#FeesMustFall: Blade Nzimande to Probe Parents’ Role

Blade Nzimande

Blade Nzimande

Days of protests and unrest have followed the announcement that universities may hike their fees. The tense situation at UKZN has boiled over, while in Cape Town staff and students of UCT have gathered outside Parliament to protest.

“Where are the parents in all of this? They are leaving big decisions in the hands of 19 and 20-year-old students,” he said during an interview on Pretoria-based Impact Radio.

He said the government had started talking to parents about their children. They were the ones helping their children get through university.

“Students just want to demand and some of them are not even willing to listen and engage,” Nzimande said.

ALSO READ  Blade Nzimande Says, 'The Rich and Wealthy Must Pay the Fee Increase'

A caller who identified himself as Thabo and a parent of a university student, said: “I told my son I don’t have money. If he is going to waste time, he should tell me his plans for the rest of the year.”

Nzimande said those who wanted free education were being reckless.

“If you say universities can’t increase [fees], you are killing them,” he said.

Nzimande condemned the violence at Wits University, and the arson at the University of KwaZulu-Natal’s Howard College campus law library on September 6.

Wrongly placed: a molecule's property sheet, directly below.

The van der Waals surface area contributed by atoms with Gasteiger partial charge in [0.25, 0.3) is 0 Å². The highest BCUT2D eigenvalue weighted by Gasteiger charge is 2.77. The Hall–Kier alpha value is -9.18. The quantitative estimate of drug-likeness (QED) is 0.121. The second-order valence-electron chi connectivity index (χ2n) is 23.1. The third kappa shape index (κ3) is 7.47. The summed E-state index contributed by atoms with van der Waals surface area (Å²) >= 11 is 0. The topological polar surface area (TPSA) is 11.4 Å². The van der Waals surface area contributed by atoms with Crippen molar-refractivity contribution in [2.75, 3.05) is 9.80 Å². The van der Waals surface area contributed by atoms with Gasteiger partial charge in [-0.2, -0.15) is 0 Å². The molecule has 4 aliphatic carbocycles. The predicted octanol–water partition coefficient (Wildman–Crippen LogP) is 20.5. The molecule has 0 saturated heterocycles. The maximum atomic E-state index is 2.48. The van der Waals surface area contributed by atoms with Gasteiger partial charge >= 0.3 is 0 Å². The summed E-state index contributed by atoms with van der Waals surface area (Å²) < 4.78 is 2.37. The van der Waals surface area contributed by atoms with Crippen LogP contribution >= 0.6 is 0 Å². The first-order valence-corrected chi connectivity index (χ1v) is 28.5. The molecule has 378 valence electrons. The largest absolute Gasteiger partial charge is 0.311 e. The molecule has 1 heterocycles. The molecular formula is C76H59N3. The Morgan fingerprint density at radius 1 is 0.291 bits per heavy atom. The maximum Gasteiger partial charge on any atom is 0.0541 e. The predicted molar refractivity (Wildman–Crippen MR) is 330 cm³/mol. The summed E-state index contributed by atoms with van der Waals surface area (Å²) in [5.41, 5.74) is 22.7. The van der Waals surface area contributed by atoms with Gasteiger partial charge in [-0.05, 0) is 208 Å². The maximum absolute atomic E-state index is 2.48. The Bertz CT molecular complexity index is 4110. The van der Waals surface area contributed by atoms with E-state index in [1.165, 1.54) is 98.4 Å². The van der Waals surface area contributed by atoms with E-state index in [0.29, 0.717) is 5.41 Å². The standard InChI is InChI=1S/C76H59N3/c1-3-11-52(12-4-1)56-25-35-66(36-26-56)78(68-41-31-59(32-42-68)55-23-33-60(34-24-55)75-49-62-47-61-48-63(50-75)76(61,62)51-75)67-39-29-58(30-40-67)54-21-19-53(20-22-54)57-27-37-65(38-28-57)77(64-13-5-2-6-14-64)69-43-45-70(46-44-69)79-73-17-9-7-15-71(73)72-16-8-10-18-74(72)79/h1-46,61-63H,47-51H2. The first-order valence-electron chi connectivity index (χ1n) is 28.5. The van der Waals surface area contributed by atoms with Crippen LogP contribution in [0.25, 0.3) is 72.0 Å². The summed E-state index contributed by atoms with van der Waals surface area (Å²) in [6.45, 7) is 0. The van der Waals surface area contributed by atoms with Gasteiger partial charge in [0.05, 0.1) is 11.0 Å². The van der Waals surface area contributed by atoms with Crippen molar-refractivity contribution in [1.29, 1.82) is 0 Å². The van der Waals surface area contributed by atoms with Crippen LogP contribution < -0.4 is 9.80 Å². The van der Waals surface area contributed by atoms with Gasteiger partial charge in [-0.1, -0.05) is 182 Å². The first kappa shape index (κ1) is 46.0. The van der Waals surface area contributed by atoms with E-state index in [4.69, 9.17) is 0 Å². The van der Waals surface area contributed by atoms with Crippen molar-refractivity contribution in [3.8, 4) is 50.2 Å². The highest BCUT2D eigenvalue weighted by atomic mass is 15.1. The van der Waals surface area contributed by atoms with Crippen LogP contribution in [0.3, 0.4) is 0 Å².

It was barbarism, he said. Irreplaceable documents were lost in the fire at UKZN.

“What happened at Wits was done by criminals and thugs.”

Rubber bullets

On Wednesday afternoon, police fired rubber bullets and stun grenades to disperse a group of rock-throwing Wits students on the streets of Braamfontein. Three students were injured and two were arrested.

Wits spokesperson Shirona Patel said three students were injured. One was shot with rubber bullets.

Several universities around the country suspended activities after Nzimande on Monday announced the universities could increase fees up to a maximum of 8%.

He told Impact Radio it was an “inflation-linked adjustment”.

Nzimande said students from households earning less than R600 000 a year would not have their fees increased for the second year running.

Students outside this category would have to wait to see what increase individual universities decided on.

You Might Also Like